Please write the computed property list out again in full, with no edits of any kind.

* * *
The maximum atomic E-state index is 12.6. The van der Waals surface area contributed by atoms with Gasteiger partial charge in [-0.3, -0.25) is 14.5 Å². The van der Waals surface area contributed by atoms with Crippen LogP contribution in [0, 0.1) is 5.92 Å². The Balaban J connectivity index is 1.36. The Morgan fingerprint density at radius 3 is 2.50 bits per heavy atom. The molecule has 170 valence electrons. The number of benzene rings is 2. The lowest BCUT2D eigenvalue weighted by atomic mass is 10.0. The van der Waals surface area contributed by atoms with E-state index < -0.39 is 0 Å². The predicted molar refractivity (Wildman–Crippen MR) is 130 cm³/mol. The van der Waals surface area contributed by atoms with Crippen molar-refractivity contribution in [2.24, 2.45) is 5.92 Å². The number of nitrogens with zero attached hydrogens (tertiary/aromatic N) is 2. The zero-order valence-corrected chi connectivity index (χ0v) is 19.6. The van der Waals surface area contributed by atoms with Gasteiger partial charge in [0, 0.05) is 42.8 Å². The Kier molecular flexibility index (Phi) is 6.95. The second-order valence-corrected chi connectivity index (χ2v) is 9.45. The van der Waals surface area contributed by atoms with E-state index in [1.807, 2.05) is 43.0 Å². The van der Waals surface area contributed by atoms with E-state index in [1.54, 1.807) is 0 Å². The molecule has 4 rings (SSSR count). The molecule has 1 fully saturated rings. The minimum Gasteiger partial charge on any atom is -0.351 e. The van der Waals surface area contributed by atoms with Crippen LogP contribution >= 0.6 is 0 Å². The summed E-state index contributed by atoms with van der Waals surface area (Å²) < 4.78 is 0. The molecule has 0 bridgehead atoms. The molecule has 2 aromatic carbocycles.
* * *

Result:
The maximum atomic E-state index is 12.6. The van der Waals surface area contributed by atoms with Gasteiger partial charge in [-0.3, -0.25) is 14.5 Å². The van der Waals surface area contributed by atoms with Crippen LogP contribution in [0, 0.1) is 5.92 Å². The Balaban J connectivity index is 1.36. The Morgan fingerprint density at radius 3 is 2.50 bits per heavy atom. The molecule has 170 valence electrons. The number of benzene rings is 2. The lowest BCUT2D eigenvalue weighted by atomic mass is 10.0. The van der Waals surface area contributed by atoms with E-state index < -0.39 is 0 Å². The predicted molar refractivity (Wildman–Crippen MR) is 130 cm³/mol. The van der Waals surface area contributed by atoms with Crippen molar-refractivity contribution in [2.24, 2.45) is 5.92 Å². The number of nitrogens with zero attached hydrogens (tertiary/aromatic N) is 2. The zero-order valence-corrected chi connectivity index (χ0v) is 19.6. The van der Waals surface area contributed by atoms with Gasteiger partial charge in [0, 0.05) is 42.8 Å². The Kier molecular flexibility index (Phi) is 6.95. The second-order valence-corrected chi connectivity index (χ2v) is 9.45. The van der Waals surface area contributed by atoms with E-state index in [1.807, 2.05) is 43.0 Å². The van der Waals surface area contributed by atoms with E-state index in [1.54, 1.807) is 0 Å². The molecule has 4 rings (SSSR count). The molecule has 1 fully saturated rings. The minimum Gasteiger partial charge on any atom is -0.351 e. The van der Waals surface area contributed by atoms with Crippen LogP contribution >= 0.6 is 0 Å². The summed E-state index contributed by atoms with van der Waals surface area (Å²) < 4.78 is 0. The molecule has 0 bridgehead atoms. The molecule has 2 aromatic carbocycles.